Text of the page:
Barack Obama photo

Remarks at a Democratic Congressional Campaign Committee Fundraiser in New York City

September 13, 2016

Thank you, everybody. Thank you so much. Everybody have a seat. Well, first of all, let me thank Jim and Crystal for their incredible hospitality and this beautiful home. And we are very, very appreciative of them.

A couple other people I need to acknowledge. First of all, the Chairman of the DCCC, Ben Ray Luján is right here. A thankless job, but he's always got a smile on his face. [Laughter]

And I have to introduce somebody who I believe will go down as one of the finest public servants we've ever had and has been a partner on every single thing I've done, especially the tough stuff, because she has principles, she's tough, she's smart, she's practical, and she cares about the right stuff. She cares about all these beautiful grandchildren that she constantly is bringing to these things. [Laughter] So I just could not be prouder of her: Nancy Pelosi.

And let me mention New York's own, Steve Israel. Where is Steve? There he is.

So the tradition at these kinds of gatherings, because they're pretty intimate, is I'll just say a few things and then we'll open it up for questions and comments.

Jim stole some of my best lines. [Laughter] But let me just amplify the Census report that came out today, which—economists are different. So my chief economist Jason Furman explained to me that this is the Super Bowl for economists, the Census report. I didn't think it was as exciting as a Super Bowl. [Laughter] I wouldn't have bought commercials for this event. But this is the most comprehensive snapshot of the economy that we receive each year. And the headline news is that incomes rose last year more than any time on record. More than any time on record, over 5 percent.

And what was particularly striking was that they rose for every demographic: every race, men and women, every quintile. The increases were particularly stark for the lowest income Americans and middle-income Americans, although everybody saw improvement.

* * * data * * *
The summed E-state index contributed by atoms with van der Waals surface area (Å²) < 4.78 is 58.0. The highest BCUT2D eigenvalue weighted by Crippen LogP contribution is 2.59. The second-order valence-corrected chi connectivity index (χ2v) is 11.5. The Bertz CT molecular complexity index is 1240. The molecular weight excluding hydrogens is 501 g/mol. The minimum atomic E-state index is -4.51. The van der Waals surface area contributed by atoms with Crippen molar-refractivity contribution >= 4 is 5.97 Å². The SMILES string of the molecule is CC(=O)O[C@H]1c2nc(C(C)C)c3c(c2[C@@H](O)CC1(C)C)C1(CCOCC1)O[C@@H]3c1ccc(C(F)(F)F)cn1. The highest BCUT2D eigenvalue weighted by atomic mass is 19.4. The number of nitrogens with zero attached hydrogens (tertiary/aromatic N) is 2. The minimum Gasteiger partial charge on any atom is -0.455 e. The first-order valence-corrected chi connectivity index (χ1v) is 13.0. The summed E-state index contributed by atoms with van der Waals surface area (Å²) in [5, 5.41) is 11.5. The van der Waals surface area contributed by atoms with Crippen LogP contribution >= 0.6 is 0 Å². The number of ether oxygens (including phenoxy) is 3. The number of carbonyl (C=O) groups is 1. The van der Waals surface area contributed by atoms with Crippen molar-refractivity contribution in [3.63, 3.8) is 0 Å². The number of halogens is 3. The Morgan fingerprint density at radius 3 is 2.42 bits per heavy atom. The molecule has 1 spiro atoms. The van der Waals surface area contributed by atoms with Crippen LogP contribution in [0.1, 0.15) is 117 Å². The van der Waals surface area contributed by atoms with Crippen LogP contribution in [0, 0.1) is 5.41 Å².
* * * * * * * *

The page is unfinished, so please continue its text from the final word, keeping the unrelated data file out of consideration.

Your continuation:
Poverty went down last year more sharply than any time since 1968. And the pay gap between men and women closed so that, although it is still there, still nagging, it is now the smallest that it has ever been. It confirmed the reports that we had already seen that the number of uninsured are lower than they have ever been in the United States.

And if you combine that with some of the other statistics that Jim mentioned, the picture we have is not of an economy that is at full potential. There are still a lot of folks out there unemployed, underemployed. Because of a previous decade of flat or declining wage growth, income growth, there is still catching up to do. But what we see is a serious recovery from what was the worst financial crisis since the Great Depression, one in which actually the economy contracted faster than it did in 1929. It's just that we stopped it faster and more effectively than they did during the Great Depression.

Now, this is not a cause to run victory laps, because people do feel as if even if their own circumstances are better, they worry about are their kids going to be able to succeed. They worry about student debt. They worry about the vulnerabilities that were revealed as a consequence of the post-Lehman world. They worry about globalization. They worry about technology. They worry about foreign competition. And those fears are real, and they are justified.

But what it does argue is that we have been moving in the right direction, that the trend lines are sound, that good policy matters, that the decisions we made early—decisions that often were unpopular—paid off. It means that facts and evidence are important and that you need a President and a Congress that makes decisions based on facts and evidence.